Saturday, June 6, 2015

Verdun 1916 - a book review


Verdun 1916Verdun 1916 by Malcolm Brown
My rating: 4 of 5 stars

Humanity is mad. It must be mad to do what it is doing. What a massacre! What scenes of horror and carnage! I cannot find words to translate my impressions. Hell cannot be so terrible. Men are mad! — Lieutenant Alfred Joubaire (Died for France at Verdun).

Two horrendous battle were fought in 1916: Verdun and the Somme. The latter which lasted from July 1 to November 18, is better known to English speakers as it was fought mainly by troops from Britain and the Empire. The Somme resulted in over 1.1 million casualties on both side with the British losing 58,000 the first day, of which 19,000 were killed. Details complete with excellent full screen maps can be found at http://en.wikipedia.org/wiki/Battle_o....

The Battle of Verdun was an attempt by the Germans to bleed France white and force her into an armistice by attacking an area so sacred to France that the retention of which the French General Staff would be compelled to throw in every man they have. The strategically located city had a history going back to Attila the Hun, Charlemagne and the Peace of Westphalia. 

Verdun was a series of 28 forts great and small built on high ground (>150 meters) overlooking the valley of the Meuse River. They had been modernized before the war and equipped with heavy artillery. However, under Joffre, fortresses were no longer considered in vogue and they had pretty much been abandoned and disarmed. Further, Verdun was a salient with only one light railroad and one narrow winding highway along which to move troops and supplies. The German CiC, Falkenhayn, expected it to be an easy victory and an on-going bloodbath for the French.

Brown gives only the bare essential military details. For those, go to either The Price of Glory: Verdun 1916 orhttp://en.wikipedia.org/wiki/Battle_o... which has full page maps etc. Brown tries to bring to the reader the horror of those engaged in the fighting on both sides. The "mill on the Meuse" ground up 700,000 men (330,000 Germans, 370,000 French) over the course of 300 days, with many of the dead and wounded never having seen an enemy soldier. It was a battle of artillery, with several thousand heavy guns on both sides shelling the trenches.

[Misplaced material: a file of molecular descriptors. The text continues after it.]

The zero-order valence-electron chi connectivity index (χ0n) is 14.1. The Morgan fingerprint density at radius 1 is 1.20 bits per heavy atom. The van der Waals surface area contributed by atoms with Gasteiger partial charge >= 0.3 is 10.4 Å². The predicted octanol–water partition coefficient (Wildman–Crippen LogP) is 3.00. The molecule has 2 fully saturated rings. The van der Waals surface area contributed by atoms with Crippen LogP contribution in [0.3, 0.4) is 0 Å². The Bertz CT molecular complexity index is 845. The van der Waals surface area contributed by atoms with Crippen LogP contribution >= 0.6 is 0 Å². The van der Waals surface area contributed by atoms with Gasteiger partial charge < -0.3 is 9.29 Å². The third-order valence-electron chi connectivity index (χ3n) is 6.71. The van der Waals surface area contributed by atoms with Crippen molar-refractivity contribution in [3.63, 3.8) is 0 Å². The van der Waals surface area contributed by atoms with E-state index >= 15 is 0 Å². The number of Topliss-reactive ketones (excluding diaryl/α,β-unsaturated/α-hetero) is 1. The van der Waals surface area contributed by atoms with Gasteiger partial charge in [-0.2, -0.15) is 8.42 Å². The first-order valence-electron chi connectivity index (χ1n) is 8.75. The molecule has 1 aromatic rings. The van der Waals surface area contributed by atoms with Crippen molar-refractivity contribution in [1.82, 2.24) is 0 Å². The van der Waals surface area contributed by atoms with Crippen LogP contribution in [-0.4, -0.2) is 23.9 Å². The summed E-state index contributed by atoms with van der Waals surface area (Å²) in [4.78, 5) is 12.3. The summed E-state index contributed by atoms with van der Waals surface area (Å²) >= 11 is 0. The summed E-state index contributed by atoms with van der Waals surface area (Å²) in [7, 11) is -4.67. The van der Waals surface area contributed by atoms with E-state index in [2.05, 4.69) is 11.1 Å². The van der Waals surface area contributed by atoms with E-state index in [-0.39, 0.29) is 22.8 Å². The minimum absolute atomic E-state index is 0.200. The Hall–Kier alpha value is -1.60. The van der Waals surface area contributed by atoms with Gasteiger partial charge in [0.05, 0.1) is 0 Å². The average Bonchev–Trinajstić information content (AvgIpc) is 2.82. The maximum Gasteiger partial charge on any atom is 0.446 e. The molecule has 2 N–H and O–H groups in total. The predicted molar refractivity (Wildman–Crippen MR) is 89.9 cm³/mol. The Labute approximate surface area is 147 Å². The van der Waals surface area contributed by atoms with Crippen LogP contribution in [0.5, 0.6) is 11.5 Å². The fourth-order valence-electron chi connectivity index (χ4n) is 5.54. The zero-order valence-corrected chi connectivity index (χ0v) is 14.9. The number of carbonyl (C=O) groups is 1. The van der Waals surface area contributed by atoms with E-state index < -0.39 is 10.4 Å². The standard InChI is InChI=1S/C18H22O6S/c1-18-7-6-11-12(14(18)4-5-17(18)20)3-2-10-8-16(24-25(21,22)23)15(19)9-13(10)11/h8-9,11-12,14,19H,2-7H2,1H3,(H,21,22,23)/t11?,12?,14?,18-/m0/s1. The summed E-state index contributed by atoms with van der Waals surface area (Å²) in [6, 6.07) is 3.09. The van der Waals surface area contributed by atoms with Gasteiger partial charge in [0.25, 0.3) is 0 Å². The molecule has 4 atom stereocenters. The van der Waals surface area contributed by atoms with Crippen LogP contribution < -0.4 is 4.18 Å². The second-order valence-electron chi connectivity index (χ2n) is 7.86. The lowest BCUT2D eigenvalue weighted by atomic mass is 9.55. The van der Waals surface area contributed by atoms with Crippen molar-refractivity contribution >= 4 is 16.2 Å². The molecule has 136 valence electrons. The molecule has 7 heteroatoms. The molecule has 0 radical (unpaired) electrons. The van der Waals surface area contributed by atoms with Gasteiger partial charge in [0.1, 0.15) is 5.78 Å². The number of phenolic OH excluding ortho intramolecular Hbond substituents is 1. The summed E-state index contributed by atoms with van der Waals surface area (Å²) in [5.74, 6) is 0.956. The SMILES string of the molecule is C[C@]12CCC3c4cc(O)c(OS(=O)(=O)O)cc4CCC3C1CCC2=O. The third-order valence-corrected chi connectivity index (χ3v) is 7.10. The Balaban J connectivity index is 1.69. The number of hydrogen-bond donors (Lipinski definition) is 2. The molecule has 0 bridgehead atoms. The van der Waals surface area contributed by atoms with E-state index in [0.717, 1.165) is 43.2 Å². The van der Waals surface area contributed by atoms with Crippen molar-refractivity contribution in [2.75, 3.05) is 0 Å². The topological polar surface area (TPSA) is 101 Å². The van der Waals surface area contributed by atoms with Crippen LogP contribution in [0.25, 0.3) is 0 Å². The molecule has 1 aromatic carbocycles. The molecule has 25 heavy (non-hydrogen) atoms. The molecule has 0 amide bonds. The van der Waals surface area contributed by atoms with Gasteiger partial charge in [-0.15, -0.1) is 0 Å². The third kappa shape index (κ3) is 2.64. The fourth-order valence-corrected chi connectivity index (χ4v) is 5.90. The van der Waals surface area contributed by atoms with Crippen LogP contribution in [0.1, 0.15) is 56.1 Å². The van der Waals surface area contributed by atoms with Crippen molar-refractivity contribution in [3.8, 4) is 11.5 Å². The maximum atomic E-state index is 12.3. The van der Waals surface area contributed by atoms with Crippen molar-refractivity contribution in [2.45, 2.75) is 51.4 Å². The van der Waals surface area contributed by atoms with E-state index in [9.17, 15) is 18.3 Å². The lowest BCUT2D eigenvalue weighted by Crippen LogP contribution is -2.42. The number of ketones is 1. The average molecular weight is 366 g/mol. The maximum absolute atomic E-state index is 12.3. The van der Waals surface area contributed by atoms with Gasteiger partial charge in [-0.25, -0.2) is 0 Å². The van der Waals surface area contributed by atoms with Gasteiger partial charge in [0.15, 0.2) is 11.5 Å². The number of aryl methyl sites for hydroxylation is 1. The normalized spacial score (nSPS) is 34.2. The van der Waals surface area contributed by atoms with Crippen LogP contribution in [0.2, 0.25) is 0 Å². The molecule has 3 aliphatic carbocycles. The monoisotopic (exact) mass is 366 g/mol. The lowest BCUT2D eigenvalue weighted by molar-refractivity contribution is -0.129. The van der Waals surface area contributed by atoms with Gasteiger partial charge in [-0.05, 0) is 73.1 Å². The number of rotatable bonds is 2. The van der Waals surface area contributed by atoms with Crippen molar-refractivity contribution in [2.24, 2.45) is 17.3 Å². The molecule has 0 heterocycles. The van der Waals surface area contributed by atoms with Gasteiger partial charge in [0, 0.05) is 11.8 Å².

Brown quotes extensively from letters, memoirs, official documents, written by soldiers, officers, nurses, ambulance drivers, presidents and paupers on both sides. It is not an easy read if one has any imagination. The stench of death was everywhere. A shell would bury the living and the dead while the next one would disinter them again. There were no white flag truces to gather the wounded. Dirt in the wounds made gas gangrene a constant companion. Food and water were all at a premium.

The Germans took a few kilometers but they did not take Verdun. Furthermore they were bled as white as the French. Falkenhayn was replaced by Hindenburg and Ludendorf. Joffre was fired. Petain emerged as the hero of Verdun which came back to haunt France some 20 years later when he would surrender to Hitler instead of turning back the Nazi invasion.

However the effect of the hell of Verdun on the morale of French troops resulted in mutinies the following year, which were never recovered from until into 1918. 

Bravery and belief in duty were never in short supply. The savagery that humans can inflict and endure staggers the mind. 

Maps and photos from Wikipedia.



The battle field 

The Battle of Verdun

The Western Front 1916


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6 comments:

  1. "We're not making a sacrifice. Jesus, you've seen this war. We are the sacrifice."—Unknown Ulsterman, lifted from Kipling.

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    1. I had never seen this but it certainly describes the Great War. Lions led by donkeys.

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  2. Truly barbaric. My great-uncle fought with the 44th Battalion Canadian Infantry at the Somme and Vimy Ridge. He came back with a medal, which seems ridiculously inadequate. One small piece of metal for enduring such horror...

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    1. One of my great uncles was in the war too but he never spoke about it so we know nothing. I can only imagine.Have you read Pierre Burton's "Vimy"? Incredible!

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    2. No, I don't have the stomach for it. My imagination is far too good, and I don't want to think about my Uncle Bob living through that hell.

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  3. Funny, Diane, I can read about war in all its horror but I could not finish The Gulag Archipelago not The Grapes of Wrath. The just tied my insides in a knot.

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